Two months later, the end of the $600 boost to unemployment benefits is already causing a drag on the economy

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About 28 million workers are either receiving unemployment benefits or have applied recently and are waiting to be approved, including the 1.5 million people who signed up for benefits last week, according to the Economic Policy Institute.

But those workers are getting far less in unemployment insurance benefits than just a few months ago. As part of the so-called CARES Act, Congress set up a new federal program that paid out an extra $600 a week on top of state unemployment benefits. But the program expired at the end of July, and lawmakers have been unable to come to an agreement to extend the benefits.   

Although President Donald Trump signed an executive order that provided a temporary $300 weekly federal unemployment boost, the effects of the benefit cutbacks is already beginning to impact the economy. 

Total personal income in the U.S. took a $667 billion hit during August (on an annualized basis), according to EPI's Josh Bivens, who based the analysis off new data released by the Bureau of Economic Analysis on Thursday.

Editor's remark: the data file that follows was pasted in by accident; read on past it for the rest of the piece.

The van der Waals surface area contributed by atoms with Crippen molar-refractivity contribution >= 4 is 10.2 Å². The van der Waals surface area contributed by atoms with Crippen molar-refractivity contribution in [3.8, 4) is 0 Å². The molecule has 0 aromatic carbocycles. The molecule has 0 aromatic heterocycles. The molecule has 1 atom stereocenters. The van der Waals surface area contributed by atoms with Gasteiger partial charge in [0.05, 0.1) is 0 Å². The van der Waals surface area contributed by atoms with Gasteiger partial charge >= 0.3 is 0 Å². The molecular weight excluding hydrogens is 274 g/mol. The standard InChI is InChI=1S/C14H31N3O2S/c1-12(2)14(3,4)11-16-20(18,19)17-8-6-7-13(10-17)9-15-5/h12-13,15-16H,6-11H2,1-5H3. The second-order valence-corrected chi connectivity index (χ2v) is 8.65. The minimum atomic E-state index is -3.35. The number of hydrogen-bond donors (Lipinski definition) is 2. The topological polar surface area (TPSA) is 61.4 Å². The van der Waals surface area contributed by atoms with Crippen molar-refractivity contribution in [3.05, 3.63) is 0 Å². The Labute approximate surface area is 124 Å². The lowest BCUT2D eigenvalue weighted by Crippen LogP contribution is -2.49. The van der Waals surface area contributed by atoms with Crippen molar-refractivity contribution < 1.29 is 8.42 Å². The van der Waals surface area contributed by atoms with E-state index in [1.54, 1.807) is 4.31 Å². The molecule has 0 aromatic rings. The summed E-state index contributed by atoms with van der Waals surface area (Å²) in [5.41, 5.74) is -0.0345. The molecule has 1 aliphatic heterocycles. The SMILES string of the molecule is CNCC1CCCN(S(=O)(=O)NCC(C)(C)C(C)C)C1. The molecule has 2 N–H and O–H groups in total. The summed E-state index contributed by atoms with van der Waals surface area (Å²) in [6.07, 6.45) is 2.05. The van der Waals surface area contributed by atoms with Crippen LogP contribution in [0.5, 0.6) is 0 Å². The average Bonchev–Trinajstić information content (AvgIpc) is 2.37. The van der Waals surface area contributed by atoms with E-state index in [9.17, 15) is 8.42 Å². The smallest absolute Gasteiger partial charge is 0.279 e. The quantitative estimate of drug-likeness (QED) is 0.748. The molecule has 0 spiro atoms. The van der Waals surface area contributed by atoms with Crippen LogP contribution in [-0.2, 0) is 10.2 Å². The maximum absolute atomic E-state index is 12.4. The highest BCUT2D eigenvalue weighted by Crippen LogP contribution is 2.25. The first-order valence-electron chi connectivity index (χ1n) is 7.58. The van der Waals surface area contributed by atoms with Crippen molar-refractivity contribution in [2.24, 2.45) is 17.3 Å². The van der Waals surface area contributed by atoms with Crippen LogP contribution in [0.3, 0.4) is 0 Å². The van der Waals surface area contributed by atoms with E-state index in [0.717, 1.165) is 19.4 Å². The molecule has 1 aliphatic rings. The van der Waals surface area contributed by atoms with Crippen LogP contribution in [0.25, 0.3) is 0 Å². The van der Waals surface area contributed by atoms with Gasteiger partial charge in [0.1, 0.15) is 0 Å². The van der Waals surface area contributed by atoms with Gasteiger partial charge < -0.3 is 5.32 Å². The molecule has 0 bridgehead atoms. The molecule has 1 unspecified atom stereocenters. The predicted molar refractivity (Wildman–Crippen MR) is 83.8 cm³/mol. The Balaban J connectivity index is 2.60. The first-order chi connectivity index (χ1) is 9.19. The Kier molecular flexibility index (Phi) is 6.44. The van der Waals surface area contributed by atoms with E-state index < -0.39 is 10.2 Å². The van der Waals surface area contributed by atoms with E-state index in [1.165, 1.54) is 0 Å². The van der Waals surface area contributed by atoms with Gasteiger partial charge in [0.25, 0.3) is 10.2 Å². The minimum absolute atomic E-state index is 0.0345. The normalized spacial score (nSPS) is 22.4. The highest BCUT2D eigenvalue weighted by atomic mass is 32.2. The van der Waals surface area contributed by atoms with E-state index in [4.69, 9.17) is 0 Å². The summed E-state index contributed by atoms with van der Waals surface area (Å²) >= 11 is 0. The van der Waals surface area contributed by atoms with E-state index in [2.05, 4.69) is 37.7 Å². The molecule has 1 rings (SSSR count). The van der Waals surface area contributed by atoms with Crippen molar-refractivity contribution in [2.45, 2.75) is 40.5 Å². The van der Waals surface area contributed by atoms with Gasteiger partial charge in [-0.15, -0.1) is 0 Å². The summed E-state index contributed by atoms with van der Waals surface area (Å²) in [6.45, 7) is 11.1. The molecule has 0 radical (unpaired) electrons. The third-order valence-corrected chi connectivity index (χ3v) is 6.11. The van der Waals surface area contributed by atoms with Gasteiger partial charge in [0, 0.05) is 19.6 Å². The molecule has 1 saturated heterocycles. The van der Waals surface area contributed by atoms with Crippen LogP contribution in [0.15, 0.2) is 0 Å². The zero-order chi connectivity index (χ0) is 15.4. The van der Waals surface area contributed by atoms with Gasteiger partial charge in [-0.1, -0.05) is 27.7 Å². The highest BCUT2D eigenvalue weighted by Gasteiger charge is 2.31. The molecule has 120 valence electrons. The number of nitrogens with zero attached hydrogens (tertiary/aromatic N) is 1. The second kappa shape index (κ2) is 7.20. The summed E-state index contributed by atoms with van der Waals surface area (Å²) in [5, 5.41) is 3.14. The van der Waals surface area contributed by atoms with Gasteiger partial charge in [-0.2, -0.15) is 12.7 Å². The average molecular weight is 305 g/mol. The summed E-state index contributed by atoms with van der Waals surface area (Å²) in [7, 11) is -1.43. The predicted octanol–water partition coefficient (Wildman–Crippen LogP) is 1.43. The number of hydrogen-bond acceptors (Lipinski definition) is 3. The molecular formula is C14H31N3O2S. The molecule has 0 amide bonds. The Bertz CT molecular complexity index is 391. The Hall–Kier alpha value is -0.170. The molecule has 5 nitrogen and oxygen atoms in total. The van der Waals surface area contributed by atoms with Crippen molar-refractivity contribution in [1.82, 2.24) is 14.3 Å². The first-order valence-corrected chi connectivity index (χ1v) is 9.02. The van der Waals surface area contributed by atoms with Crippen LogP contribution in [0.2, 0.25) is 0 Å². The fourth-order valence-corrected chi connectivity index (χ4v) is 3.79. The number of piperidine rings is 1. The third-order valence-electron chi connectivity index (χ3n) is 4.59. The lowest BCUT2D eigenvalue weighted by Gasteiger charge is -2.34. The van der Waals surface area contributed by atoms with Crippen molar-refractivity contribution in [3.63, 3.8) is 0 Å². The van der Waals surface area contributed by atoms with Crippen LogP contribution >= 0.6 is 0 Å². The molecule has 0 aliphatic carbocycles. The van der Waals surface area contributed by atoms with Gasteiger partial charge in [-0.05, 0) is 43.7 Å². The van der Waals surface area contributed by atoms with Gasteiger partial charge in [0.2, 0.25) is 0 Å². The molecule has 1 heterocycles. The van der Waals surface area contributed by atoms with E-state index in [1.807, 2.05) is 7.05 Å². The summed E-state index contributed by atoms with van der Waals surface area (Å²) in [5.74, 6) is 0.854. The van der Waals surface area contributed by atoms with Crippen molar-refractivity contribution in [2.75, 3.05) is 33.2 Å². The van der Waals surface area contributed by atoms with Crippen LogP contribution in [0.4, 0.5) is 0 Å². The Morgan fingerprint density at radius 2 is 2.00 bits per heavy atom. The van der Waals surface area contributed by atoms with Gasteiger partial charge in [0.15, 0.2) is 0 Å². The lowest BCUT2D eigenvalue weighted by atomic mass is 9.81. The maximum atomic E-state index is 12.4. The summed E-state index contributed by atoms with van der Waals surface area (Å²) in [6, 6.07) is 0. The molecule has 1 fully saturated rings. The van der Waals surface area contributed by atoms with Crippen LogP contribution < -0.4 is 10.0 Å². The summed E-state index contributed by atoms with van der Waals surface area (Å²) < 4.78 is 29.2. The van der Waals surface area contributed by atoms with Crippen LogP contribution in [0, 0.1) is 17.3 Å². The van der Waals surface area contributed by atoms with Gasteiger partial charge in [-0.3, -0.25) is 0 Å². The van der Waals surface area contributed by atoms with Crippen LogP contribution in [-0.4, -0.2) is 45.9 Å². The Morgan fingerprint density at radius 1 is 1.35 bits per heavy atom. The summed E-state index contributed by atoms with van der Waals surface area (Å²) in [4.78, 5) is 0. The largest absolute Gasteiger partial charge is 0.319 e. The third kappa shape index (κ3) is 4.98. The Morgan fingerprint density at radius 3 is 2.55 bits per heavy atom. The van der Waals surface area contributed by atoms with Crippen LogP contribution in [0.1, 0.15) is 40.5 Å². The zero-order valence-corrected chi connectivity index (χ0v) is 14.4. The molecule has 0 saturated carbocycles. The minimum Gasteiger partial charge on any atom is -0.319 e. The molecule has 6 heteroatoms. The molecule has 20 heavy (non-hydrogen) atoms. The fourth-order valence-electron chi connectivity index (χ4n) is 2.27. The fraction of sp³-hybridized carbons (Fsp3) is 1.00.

"It would have been more, but some of the enhanced $600 payments spilled over into August data," Bivens writes. How does that translate to individual workers though? Bivens says you can think of it as an across-the-board pay cut for all U.S. workers, which adds up to a roughly 7% drop. In September, Bivens estimates that this "pay cut" will be closer to 10%. 

Yet despite the decline in personal income, there hasn't been a wide-scale economic fallout to the nation's gross domestic product (GDP) or employment. In fact, employment rose in August. 

But Bivens says the decline in personal income has been offset by the ongoing business reopenings. "These are obviously not normal times," he says. "Given how utterly enormous and widespread these shutdowns were, it is unsurprising that even partial reopenings have led to very large increases in GDP and employment from the Covid-19 trough of economic activity."

"As we enter October, the reopening effect will likely continue to provide a mild boost to the economy's growth, but a massive resurgence of the virus could spark reversal on this front," Bivens adds. Yet even if the U.S. doesn't experience more shutdowns, over time, Bivens warns that the drag on income growth will overwhelm the positive effects. 

"The massive negative effect on incomes stemming from the expiration of the enhanced UI benefits will weigh heavily on growth," Bivens says. Unless, of course, lawmakers change course. 

House Speaker Nancy Pelosi and Treasury Secretary Steven Mnuchin restarted negotiations over a potential stimulus package this week after Democrats proposed a $2.2 trillion legislative relief package Monday night. The initial proposal includes restarting the $600 unemployment boost. The House of Representatives has delayed voting on the bill to give leaders a time to broker a bipartisan deal. 

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